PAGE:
This year’s Nobel Prize in Physics was awarded a few days ago to three scientists (Alain Aspect, John F. Clauser and Anton Zeilinger) for their work on “quantum entanglement”—what Albert Einstein called “spooky action at a distance”—whereby measurement of the state of one particle can instantaneously change the measured state of another particle, even if they are separated by light-years.

At my 50th (gulp!) college reunion this year, I went to a lecture, one of the many organized by the reunion staff for interested alumni, by Prof. Stephen Girvin, the Eugene Higgins Professor of Physics at Yale.  The subject was quantum computing, something I had been trying, with absolutely no success, to understand for a couple of years.

The lecture was outstanding; though I would hardly say that I came away understanding exactly how quantum computers work, I did get at least get a glimpse of the underlying principles, which was considerably more than I had had before.

I found it reassuring to read that in a recent interview, one of the prize-winners, John Clauser, said, “I confess even to this day that I still don’t understand quantum mechanics, and I’m not even sure I really know how to use it all that well…”

There was, though, a moment of truly glorious illumination.  Girvin was making the following rather interesting point: Most people understand that theoreticians in physics (and the other natural sciences) have no idea of, and give no thought to, any possible practical applications of their work; they’re trying to understand how the universe is put together and how it works, simply for the sake of understanding how the universe is put together and how it works.

Girvin’s point, though, was that even the engineers—the ones whose job it is to translate theory into actual things—can’t possibly foresee the practical consequences of their work, either.  He illustrated this point with the example of the transistor.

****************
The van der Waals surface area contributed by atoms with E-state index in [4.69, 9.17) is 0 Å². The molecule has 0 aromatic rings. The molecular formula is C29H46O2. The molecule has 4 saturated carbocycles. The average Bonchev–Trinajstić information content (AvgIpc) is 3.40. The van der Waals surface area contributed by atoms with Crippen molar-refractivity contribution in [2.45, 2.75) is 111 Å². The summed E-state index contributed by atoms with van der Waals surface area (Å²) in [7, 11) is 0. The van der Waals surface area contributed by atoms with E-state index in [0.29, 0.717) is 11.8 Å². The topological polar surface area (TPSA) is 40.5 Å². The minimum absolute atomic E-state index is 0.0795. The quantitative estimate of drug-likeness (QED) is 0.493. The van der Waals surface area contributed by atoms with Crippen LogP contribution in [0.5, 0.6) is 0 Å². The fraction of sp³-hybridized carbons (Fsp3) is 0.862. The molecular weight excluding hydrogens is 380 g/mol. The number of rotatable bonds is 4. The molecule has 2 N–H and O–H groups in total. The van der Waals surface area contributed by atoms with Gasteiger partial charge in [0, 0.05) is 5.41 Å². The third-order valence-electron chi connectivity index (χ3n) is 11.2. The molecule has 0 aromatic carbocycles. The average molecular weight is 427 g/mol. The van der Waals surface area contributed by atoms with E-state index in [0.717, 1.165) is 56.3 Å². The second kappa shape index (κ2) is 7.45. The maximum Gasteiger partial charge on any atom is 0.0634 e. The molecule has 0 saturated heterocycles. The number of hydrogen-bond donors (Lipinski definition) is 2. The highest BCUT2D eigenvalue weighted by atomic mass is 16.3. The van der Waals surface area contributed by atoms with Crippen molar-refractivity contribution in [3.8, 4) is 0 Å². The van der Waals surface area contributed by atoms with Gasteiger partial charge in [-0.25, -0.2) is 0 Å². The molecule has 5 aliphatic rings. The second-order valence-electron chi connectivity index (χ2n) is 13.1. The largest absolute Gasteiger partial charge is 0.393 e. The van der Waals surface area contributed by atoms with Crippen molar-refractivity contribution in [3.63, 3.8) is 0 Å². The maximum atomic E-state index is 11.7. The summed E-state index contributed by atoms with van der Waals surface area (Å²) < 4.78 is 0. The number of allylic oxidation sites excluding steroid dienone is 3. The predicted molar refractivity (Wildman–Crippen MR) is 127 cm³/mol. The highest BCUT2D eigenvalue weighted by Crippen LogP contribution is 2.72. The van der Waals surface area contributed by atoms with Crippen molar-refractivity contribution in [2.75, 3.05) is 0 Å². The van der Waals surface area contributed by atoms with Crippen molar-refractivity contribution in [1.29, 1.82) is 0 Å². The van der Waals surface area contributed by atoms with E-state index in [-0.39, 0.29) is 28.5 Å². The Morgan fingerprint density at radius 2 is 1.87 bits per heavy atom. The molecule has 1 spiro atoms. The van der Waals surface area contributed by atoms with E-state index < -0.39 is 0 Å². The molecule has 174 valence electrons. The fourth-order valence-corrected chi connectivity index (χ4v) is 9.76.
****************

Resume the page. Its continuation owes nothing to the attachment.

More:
When John Bardeen, Walter Brattain, and William Shockley invented the first transistor in 1947 :

(shown above, for which they were awarded the Nobel Prize in 1956), they could not possibly, in their wildest dreams, have imagined how ubiquitous and fundamentally transformative their device would become. “How many transistors,” Girvin asked the audience, “do you think were produced around the globe in 2020?”

Pause.  And then he flashed the answer on the screen:  20 trillion per second.

There as a very audible gasp from the 100 or so people in the audience; I don’t think I’ve ever heard anything quite like it before.  It seems impossibly large; it can’t possibly be true.

But it is. While I thought it highly unlikely that the Eugene Higgins Professor of Physics at Yale would put forth a number like that without having checked it pretty carefully, I did a little double-checking myself and it checks out.  Consider: The most recent iPhone contains around 15 billion transistors. Apple sold around 220 million iPhones in 2021.  That means around 10 billion transistors were produced each second just for iPhones.  Add the hundreds of millions of other phones, plus all the refrigerators, air conditioners, automobiles, televisions, etc. etc. etc., every one of which contains millions or billions of transistors, and you can pretty easily see where the 20 trillion/second figure comes from.

I’m not sure I know what it means, but something tells me it means something important.



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